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- North Korea might be planning to launch a war against
South Korea and take control of the peninsula while the U.S. military is
tied up in the Iraq business.
- In the first place, unification by force has always been
the basic policy of North Korea, and this policy has dictated North Korea's
force structure. In the second place, the economic situation might have
reached the point where war is preferable. If the above is true, then President
George Bush has played right into the hands of Kim Jong Il, the diminutive
dictator who's about 500 times smarter and a 1,000 times more dangerous
than Saddam Hussein.
- North Korea's military plans contemplate, among other
things, the complete destruction of Seoul, South Korea, in six minutes.
Yes, that's minutes. Apparently, North Korea has the capability of launching
a concentrated, massive artillery barrage like the world has never seen.
It has missiles that can reach American bases in Japan and Okinawa. It
has plans to use suicide planes to attack American ships. The strategy
is to take the southern half of the peninsula before American forces can
respond in enough strength to stop North Korea. And, of course, it might
have nuclear warheads.
- It is always important to remember that people act on
the basis of what they believe to be true, whether it is in fact true or
not. And the North Koreans believe that their blitzkrieg tactics, combined
with their 100,000 special-ops forces, can take the peninsula. Whether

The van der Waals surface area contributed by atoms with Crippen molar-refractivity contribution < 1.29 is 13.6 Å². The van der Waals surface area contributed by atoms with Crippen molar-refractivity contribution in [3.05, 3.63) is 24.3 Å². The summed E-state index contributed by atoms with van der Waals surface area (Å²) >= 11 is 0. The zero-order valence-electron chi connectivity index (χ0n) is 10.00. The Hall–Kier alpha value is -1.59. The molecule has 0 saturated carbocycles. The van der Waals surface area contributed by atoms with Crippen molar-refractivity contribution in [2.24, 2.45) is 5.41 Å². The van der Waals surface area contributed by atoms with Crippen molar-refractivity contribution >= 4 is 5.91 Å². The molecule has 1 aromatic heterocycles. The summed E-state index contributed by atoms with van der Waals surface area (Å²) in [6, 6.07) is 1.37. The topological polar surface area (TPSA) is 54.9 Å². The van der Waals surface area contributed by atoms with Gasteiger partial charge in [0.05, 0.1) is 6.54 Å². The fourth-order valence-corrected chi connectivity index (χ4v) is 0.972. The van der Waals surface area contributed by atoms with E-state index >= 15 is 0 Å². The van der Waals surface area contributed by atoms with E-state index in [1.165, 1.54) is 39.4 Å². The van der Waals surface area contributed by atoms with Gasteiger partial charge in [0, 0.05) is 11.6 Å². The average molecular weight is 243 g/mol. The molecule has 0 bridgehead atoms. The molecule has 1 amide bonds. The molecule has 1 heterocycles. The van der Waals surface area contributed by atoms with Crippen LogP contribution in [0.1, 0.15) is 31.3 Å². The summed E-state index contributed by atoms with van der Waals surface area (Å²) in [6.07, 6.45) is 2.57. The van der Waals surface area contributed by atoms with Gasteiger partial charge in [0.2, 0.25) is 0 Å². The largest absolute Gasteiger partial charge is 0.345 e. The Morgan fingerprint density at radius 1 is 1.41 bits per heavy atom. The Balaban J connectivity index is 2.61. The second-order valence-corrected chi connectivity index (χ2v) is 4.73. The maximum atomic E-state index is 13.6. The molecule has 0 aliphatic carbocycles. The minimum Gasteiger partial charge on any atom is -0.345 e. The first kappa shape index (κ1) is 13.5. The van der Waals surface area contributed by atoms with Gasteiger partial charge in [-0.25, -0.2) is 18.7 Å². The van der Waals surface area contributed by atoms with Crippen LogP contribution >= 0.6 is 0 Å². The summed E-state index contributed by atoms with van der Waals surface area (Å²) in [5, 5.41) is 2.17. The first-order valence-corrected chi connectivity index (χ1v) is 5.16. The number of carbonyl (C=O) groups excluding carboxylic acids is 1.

that's true or not, nearly a million people could die in the process of
- The North Koreas have been studying us. They learned
from Kosovo how reluctant we are to lose lives. They learned from the first
Gulf War and the buildup for the second Gulf War how very long it takes
us to get our forces in place for an attack. And I doubt they believe the
Pentagon's heifer dust that the United States can fight two wars simultaneously.
- North Korea has 996,000 ground forces; 3,800 tanks; 2,270
armored personnel carriers; and 11,200 pieces of artillery, a high percentage
of which is mechanized. It has 100,000 special forces; 430 combat ships,
including 40 submarines; and 1,670 aircraft, most of them obsolete, though
that won't matter if they are used as flying suicide bombers. I don't know
how many missiles they have, but it's a lot more than Iraq possesses by
the several hundreds.
- Because they have planned from the beginning on a surprise
attack, 60 percent of their forces are forward deployed, which means the
attack could be launched without the telltale buildup that would tip us
off. All North Korea needs to do is issue the order, and boom, the war
starts. Unlike Iraq, which is helpless, North Korea will not give us the
luxury of time for extensive plans, conferences and the sluggish movement
of troops and equipment.
- My guess would be that Kim Jong Il would wait until Bush
launches his attack against Iraq and then strike. There is no telling how
Bush and his chicken hawks will react. They might panic and start tossing
nukes, in which case we then have to wonder what will be the reaction of
China and Russia. You can bet the family car that North Korea is much more
prepared to receive nuclear hits than either the Japanese or we are. Little
Kim Jong Il might not be blowing smoke when he talks about the Third World
- The trouble with President Bush is that he likes to run
off at the mouth. He's forgotten that Teddy Roosevelt, a real man, said,
"Speak softly but carry a big stick." What did Bush think the
reaction would be when he said he "loathed" the North Korean
leader, that North Korea was part of the "axis of evil," that
the United States would henceforth use pre-emptive attacks and nuclear
weapons on non-nuclear states it deemed possible future threats? Well,
the man he loathes might be about to show him. As any Korean War vet can
attest, the North Koreans know how to fight.
- © 2002 by King Features Syndicate, Inc.